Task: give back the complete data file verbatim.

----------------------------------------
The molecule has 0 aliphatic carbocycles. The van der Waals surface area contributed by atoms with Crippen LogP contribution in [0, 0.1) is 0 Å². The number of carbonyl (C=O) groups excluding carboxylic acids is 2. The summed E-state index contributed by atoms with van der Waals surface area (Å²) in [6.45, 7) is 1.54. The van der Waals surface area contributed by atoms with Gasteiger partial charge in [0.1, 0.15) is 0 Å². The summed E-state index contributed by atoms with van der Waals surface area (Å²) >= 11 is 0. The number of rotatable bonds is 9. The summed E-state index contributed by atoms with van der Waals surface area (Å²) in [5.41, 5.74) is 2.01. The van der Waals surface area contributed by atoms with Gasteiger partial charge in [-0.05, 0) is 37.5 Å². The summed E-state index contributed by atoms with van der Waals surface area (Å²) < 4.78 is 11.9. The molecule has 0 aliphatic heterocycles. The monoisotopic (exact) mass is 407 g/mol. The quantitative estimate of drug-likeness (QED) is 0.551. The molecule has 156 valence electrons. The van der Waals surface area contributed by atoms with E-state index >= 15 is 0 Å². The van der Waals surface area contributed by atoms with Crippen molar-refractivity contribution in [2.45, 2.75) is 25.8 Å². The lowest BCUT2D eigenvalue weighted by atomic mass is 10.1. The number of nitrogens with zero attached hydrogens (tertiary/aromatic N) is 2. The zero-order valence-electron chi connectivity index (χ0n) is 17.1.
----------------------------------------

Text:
The molecule has 0 aliphatic carbocycles. The van der Waals surface area contributed by atoms with Crippen LogP contribution in [0, 0.1) is 0 Å². The number of carbonyl (C=O) groups excluding carboxylic acids is 2. The summed E-state index contributed by atoms with van der Waals surface area (Å²) in [6.45, 7) is 1.54. The van der Waals surface area contributed by atoms with Gasteiger partial charge in [0.1, 0.15) is 0 Å². The summed E-state index contributed by atoms with van der Waals surface area (Å²) >= 11 is 0. The number of rotatable bonds is 9. The summed E-state index contributed by atoms with van der Waals surface area (Å²) in [5.41, 5.74) is 2.01. The van der Waals surface area contributed by atoms with Gasteiger partial charge in [-0.05, 0) is 37.5 Å². The summed E-state index contributed by atoms with van der Waals surface area (Å²) < 4.78 is 11.9. The molecule has 0 aliphatic heterocycles. The monoisotopic (exact) mass is 407 g/mol. The quantitative estimate of drug-likeness (QED) is 0.551. The molecule has 156 valence electrons. The van der Waals surface area contributed by atoms with E-state index >= 15 is 0 Å². The van der Waals surface area contributed by atoms with Crippen molar-refractivity contribution in [2.45, 2.75) is 25.8 Å². The lowest BCUT2D eigenvalue weighted by atomic mass is 10.1. The number of nitrogens with zero attached hydrogens (tertiary/aromatic N) is 2. The zero-order valence-electron chi connectivity index (χ0n) is 17.1.